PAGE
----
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Extreme weather tests emergency services

Extreme weather tests emergency services

Thursday 06 February 2014

Extreme weather tests emergency services

Thursday 06 February 2014


Repeated callouts to deal with storms and flooding are stretching the emergency services, says the head of the Honorary Police.

More than a hundred honorary police officers have been out in extreme conditions to help the Island's emergency services deal with the effects of the stormy weather.

Head of the Honorary Police Association Hugh Raymond said officers in all parishes have had a busy five days dealing with road closures and helping to make sure parishioners are ok. He said: "It’s been phenomenal, it’s been non-stop. It’s been an active five days and I certainly haven’t dealt with continuous weather like this before."

The Met Department have issued a new gale warning today and the Police are urging Islanders to take care as the high winds and heavy rain are likely to cause more flooding, falling trees and flying debris.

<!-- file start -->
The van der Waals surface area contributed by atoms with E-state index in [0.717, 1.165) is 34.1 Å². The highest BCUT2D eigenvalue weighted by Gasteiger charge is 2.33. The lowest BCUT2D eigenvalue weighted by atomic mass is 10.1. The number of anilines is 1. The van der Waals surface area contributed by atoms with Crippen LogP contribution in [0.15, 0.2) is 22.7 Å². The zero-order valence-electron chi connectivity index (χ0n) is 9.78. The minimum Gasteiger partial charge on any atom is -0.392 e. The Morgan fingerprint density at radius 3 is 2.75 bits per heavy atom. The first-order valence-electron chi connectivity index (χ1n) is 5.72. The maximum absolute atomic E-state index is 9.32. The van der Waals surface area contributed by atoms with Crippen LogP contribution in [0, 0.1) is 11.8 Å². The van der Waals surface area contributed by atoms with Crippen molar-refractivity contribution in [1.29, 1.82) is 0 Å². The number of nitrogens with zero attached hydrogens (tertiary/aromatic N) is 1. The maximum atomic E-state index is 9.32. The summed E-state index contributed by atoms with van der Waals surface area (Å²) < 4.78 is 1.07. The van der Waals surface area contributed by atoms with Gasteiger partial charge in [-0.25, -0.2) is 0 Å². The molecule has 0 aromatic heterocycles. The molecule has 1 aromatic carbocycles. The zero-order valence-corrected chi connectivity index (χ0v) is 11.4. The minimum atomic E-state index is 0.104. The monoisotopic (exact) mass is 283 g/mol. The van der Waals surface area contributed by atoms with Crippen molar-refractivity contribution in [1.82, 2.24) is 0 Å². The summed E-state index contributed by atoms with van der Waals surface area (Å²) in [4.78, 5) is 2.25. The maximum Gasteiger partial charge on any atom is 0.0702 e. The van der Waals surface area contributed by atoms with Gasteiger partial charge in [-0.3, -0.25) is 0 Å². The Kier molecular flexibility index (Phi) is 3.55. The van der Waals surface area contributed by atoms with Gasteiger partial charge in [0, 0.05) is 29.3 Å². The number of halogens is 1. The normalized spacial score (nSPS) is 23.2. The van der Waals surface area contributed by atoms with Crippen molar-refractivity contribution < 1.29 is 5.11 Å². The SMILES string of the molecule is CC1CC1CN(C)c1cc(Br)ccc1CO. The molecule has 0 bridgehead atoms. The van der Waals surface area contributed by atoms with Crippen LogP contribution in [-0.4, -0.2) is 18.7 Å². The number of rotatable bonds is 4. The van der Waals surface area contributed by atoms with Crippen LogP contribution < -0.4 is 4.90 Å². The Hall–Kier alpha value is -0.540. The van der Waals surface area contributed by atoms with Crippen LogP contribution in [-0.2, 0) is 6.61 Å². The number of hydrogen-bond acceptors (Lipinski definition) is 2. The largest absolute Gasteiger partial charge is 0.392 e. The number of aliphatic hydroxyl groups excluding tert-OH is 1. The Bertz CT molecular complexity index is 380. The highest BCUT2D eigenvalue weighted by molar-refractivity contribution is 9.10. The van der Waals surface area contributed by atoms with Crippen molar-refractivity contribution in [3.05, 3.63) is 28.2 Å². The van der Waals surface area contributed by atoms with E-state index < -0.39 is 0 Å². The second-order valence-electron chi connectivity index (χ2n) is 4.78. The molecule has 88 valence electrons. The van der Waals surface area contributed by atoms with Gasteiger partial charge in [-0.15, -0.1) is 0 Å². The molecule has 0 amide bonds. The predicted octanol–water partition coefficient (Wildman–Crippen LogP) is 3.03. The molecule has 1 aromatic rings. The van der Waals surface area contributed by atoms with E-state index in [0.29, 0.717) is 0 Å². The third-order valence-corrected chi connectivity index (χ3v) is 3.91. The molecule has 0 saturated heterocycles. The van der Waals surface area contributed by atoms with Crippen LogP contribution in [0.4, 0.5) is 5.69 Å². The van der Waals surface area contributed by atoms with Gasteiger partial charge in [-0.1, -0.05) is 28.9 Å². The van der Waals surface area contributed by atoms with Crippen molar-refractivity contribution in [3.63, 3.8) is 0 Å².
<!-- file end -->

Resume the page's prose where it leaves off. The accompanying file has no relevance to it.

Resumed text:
Condor cancelled all sailings yesterday including the freight ferry, so local businesses will have to wait until at least tomorrow for stock to arrive. Inter-Island flights have been delayed because of strong cross-winds in Guernsey.

Transport and Technical Services and a number of parishes have been dealing with fallen trees on both minor and main roads.

Tidal flooding caused a blackout in fifty homes on Gorey Pier on Tuesday, with the JEC working through the night to restore power.

Senior Forecaster John Searson said: “This run of weather during the high tides is unusual. The very bad weather is being caused by a series of low pressure systems which are deepening very rapidly in the Atlantic and then moving across the British Isles. The reason is because the jet stream is much further south than it normally is at this time of year.”

The Met Department says strong winds and heavy rain will continue for the next few days.

 

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